Osama Bin Laden: Myths of Villainy and Deceit

DestroCommentary on the subject of the week, on Modern Mythology:

This is how it works with terrorism, by definition. Our own psychology works against us. Fear, a popular tool of the Bush administration, was used to do a real disservice to their own “war on terror” by painting the picture of this guy hanging out in his underground bunker with Destro, Cobra Commander, and The Joker. (That is should they ever hope to win a “war on terror” — I assume they actually intend to “win” as much as the “war on drugs” could ever be won, as we meanwhile prop up the regimes that supply the materials).

Recent reports say Osama didn’t have a gun. But that’s almost beside the point, since the deed is done and it’s not likely we’re going to be seeing criminal investigations in the assassination of a figure like Osama Bin Laden. In the end he did share at least one thing in common with Saddam Hussein — both of them were tools for US interests for a time, and unlike puppet dictators, these used their own horrific means to their own ends and thus ‘had to be stopped.’ But in a National sense, maybe in an international sense, the blood is on all our hands, and it has been for a long time.

This might seem like an odd thing to say. Obviously none of us flew planes into any buildings. But yet in taking pride in violence, we’re strengthening a narrative of vengeance. There’s a MLK quote going around that had a different line added to the beginning of it. But the line from it, that is MLK, which I believe is the most relevant is this:

Returning hate for hate multiplies hate, adding deeper darkness to a night already devoid of stars. Darkness cannot drive out darkness: only light can do that. Hate cannot drive out hate: only love can do that.

So it isn’t about whether it was right or wrong to kill him. We can have that debate, but the point when that debate was relevant happened in the situation room. I’m personally uncomfortable with the precedent of political assassination without a trial, but I can see how it becomes a moral imperative in very specific situations.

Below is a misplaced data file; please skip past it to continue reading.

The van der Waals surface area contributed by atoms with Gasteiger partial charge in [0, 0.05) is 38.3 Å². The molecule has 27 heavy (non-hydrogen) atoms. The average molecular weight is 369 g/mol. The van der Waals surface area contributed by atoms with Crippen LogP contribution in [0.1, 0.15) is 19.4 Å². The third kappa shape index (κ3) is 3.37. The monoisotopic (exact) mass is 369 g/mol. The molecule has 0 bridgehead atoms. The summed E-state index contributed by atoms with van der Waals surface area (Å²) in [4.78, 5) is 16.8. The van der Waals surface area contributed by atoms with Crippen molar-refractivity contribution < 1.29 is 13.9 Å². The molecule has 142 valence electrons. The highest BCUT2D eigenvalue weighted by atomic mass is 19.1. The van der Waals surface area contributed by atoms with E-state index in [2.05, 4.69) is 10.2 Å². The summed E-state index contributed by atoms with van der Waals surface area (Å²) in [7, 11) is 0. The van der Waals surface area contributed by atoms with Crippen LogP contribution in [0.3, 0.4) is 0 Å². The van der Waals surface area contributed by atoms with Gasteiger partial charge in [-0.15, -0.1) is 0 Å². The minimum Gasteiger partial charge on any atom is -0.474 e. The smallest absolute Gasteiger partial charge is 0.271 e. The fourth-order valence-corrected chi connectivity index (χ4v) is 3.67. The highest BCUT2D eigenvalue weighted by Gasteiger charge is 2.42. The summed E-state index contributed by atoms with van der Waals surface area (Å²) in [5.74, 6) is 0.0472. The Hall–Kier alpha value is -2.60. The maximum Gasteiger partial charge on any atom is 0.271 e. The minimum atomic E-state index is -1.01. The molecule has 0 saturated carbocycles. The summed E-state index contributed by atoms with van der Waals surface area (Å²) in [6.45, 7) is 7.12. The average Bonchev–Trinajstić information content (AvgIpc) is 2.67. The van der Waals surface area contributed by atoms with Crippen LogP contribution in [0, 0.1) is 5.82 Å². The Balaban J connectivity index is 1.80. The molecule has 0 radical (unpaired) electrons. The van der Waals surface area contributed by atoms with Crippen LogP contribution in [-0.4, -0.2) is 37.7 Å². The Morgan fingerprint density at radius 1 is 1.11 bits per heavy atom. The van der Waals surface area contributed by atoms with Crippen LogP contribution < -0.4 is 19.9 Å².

Aaron Sorkin played with this theme in the assassination of Abdul ibn Shareef plot arc of the West Wing (excerpt of a scene). No matter which side you come out on, it’s a hoary mess, but it’s patently clear to me that it’s barbaric to party in the streets over the death of any human. Even an enemy.

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  • Voidthought

    Thank you Universe that someone else is saying this! Go check out the yahoo message boards on any Osama bin Laden article and you see a hoard of hatred and condemnation and torrents of praise for the “killer-stoppers”. All the more reason for a Society of Reason, snuff out these pathological emotional responses before they become a burden for the whole world to endure!!

    • Aaron

      I haven’t heard the term “killer-stoppers”, and if I had, I might know what side of the debate you fall on, but from reading your post I can’t quite figure it out.. My best guess is that you’re agreeing with MrPINK and saying that the article, and people who give a second thought to bin Laden’s killing, are nurturing an emotional response over “rational” one.

      There’s another MLK quote floating around (which is being attributed to him, but I never recall actually seeing him say it in any speech or published sermon I can think of, so it’s possible its a misquoting, but either way it’s relevant: “I will mourn the death of thousands of friends, but I won’t celebrate a single one – not even the death of an enemy.” It’s essentially echoing what James is saying, but when I see “Terror level downgraded from Orange to Confetti”, I can’t help but think we’re putting ourselves in the moral position of celebrating death – that sounds an awful lot like the things we purport to hate about religious and political terrorist groups. When the towers came down, and you saw Mujahideen dancing in the streets, you thought “That’s inhuman.” Something to keep in mind when we celebrate a death – even one carried out in revenge – we’ve lowered ourselves, and we’ve created a martyr.